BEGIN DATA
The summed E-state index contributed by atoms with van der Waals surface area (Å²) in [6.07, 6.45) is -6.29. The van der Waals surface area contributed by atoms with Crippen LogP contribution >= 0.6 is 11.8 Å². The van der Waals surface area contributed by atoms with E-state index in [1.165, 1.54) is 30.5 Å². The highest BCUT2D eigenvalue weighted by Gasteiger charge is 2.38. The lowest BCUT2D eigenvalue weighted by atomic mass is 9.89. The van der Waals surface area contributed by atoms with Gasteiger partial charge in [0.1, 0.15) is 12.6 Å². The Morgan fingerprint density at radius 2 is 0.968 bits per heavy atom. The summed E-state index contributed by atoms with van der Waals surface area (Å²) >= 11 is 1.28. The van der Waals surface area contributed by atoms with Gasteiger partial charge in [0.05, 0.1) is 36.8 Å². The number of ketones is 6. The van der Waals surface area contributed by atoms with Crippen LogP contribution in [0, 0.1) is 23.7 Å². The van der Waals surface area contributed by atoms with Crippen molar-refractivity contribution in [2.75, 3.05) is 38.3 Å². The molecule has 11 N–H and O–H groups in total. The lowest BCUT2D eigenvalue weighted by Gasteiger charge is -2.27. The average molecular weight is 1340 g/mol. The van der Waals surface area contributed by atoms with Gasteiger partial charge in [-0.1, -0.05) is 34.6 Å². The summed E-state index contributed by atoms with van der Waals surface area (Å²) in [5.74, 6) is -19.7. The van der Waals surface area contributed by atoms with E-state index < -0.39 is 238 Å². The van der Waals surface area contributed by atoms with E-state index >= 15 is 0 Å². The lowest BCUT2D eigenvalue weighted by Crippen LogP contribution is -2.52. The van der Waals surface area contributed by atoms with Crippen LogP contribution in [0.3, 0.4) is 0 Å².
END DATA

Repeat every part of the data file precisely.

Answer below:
The summed E-state index contributed by atoms with van der Waals surface area (Å²) in [6.07, 6.45) is -6.29. The van der Waals surface area contributed by atoms with Crippen LogP contribution >= 0.6 is 11.8 Å². The van der Waals surface area contributed by atoms with E-state index in [1.165, 1.54) is 30.5 Å². The highest BCUT2D eigenvalue weighted by Gasteiger charge is 2.38. The lowest BCUT2D eigenvalue weighted by atomic mass is 9.89. The van der Waals surface area contributed by atoms with Gasteiger partial charge in [0.1, 0.15) is 12.6 Å². The Morgan fingerprint density at radius 2 is 0.968 bits per heavy atom. The summed E-state index contributed by atoms with van der Waals surface area (Å²) >= 11 is 1.28. The van der Waals surface area contributed by atoms with Gasteiger partial charge in [0.05, 0.1) is 36.8 Å². The number of ketones is 6. The van der Waals surface area contributed by atoms with Crippen LogP contribution in [0, 0.1) is 23.7 Å². The van der Waals surface area contributed by atoms with Crippen molar-refractivity contribution in [2.75, 3.05) is 38.3 Å². The molecule has 11 N–H and O–H groups in total. The lowest BCUT2D eigenvalue weighted by Gasteiger charge is -2.27. The average molecular weight is 1340 g/mol. The van der Waals surface area contributed by atoms with Gasteiger partial charge in [-0.1, -0.05) is 34.6 Å². The summed E-state index contributed by atoms with van der Waals surface area (Å²) in [5.74, 6) is -19.7. The van der Waals surface area contributed by atoms with E-state index < -0.39 is 238 Å². The van der Waals surface area contributed by atoms with E-state index >= 15 is 0 Å². The lowest BCUT2D eigenvalue weighted by Crippen LogP contribution is -2.52. The van der Waals surface area contributed by atoms with Crippen LogP contribution in [0.3, 0.4) is 0 Å².